He’s put up fantastic numbers along the way, with career averages of 18.9 points (on 47.3% FG), 9.9 assists (compared with just 2.6 turnovers) and 2.4 steals (he’s led the NBA in total steals three times and is doing so again this season). In 2007-08 (21.1 points, 4 rebounds, 11.6 assists, 2.7 steals, 48.8% FG, Adjusted PER of 30.62 and an NBA-best 11.43 Adjusted Win Shares) and 2008-09 (22.8 points, 5.6 rebounds, 11 assists, 2.8 steals, 50.3% FG, Adjusted PER of 32.78 and 11.96 Adjusted Win Shares, second only to LeBron), he produced two of the best individual seasons by a player not taller than 6 feet. That Chris Paul is the best pure point guard since Isiah is indisputable.

By most statistical measures, Paul is enjoying an excellent 2010-11 season as well. He leads the NBA with 2.5 steals per game, ranks third (behind Rajon Rondo and Steve Nash) in both assists per game (9.7) and assists adjusted for 3-pointers (or “assists +”; 10.7) and sports an awesome 4.01 assist/turnover ratio, which is second only to Jose Calderon’s 4.09 mark. While his scoring is down from years past, at just 16.5 points per game, he's racking up his points efficiently, shooting 47.6/89.6/43.6 from the field, the free throw line and behind the arc. According to Hoopdata, Paul trails only LeBron James in PER and Adjusted PER and is looking up at only LeBron and Kevin Love in terms of Adjusted Win Shares.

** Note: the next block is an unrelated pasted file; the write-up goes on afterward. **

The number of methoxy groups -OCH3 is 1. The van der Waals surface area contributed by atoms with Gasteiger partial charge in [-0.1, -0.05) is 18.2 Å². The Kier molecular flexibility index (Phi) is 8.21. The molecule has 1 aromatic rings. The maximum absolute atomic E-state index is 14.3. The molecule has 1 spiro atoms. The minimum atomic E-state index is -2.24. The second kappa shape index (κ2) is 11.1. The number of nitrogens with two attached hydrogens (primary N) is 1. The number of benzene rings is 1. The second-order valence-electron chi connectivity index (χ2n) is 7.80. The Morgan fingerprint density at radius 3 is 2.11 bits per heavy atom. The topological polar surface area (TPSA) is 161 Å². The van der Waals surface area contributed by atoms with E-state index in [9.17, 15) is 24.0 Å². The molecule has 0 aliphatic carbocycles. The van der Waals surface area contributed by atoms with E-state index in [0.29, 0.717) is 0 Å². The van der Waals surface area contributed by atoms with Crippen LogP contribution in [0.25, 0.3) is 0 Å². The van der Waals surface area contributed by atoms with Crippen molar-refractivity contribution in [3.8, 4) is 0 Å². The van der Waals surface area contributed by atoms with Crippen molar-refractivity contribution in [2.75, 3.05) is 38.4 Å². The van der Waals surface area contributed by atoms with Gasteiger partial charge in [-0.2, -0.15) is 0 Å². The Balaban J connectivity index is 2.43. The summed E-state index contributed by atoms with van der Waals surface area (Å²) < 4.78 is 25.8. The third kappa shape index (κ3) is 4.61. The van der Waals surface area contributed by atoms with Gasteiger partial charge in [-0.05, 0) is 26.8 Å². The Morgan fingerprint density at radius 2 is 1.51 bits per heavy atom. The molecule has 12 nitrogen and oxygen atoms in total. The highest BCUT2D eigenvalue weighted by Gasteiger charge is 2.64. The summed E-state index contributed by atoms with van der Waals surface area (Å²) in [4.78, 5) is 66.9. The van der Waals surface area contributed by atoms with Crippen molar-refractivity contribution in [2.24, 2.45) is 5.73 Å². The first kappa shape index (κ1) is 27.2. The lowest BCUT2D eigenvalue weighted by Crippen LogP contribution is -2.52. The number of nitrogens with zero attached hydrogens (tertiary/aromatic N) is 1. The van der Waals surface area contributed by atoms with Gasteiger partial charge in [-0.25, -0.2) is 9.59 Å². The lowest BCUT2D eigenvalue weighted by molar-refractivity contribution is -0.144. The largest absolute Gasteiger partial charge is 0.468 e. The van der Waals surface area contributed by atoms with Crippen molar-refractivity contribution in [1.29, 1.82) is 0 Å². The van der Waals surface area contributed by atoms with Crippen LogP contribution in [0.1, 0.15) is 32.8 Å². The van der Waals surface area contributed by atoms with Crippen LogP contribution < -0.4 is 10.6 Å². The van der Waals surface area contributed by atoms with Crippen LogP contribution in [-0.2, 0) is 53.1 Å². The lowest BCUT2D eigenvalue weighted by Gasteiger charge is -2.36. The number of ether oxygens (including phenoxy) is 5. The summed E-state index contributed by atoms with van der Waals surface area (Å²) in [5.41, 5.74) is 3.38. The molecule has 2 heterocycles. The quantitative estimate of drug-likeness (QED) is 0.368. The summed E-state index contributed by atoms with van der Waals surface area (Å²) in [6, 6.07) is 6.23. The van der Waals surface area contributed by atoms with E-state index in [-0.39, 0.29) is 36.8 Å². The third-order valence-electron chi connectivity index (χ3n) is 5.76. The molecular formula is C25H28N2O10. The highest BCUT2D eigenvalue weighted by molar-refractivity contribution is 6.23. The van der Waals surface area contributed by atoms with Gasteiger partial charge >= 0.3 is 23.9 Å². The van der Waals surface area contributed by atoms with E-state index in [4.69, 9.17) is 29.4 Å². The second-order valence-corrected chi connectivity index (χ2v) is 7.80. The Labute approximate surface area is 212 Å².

There’s also no denying that without the help of their floor general, not only would the Hornets not have won 33 of their first 58 games, they’d likely be sharing some not-so-rarified air with the Minnesota Timberwolves and the Sacramento Kings. In short, Chris Paul is a legitimate superstar, franchise player and, based on advanced statistics, a top-tier candidate for this season’s MVP award.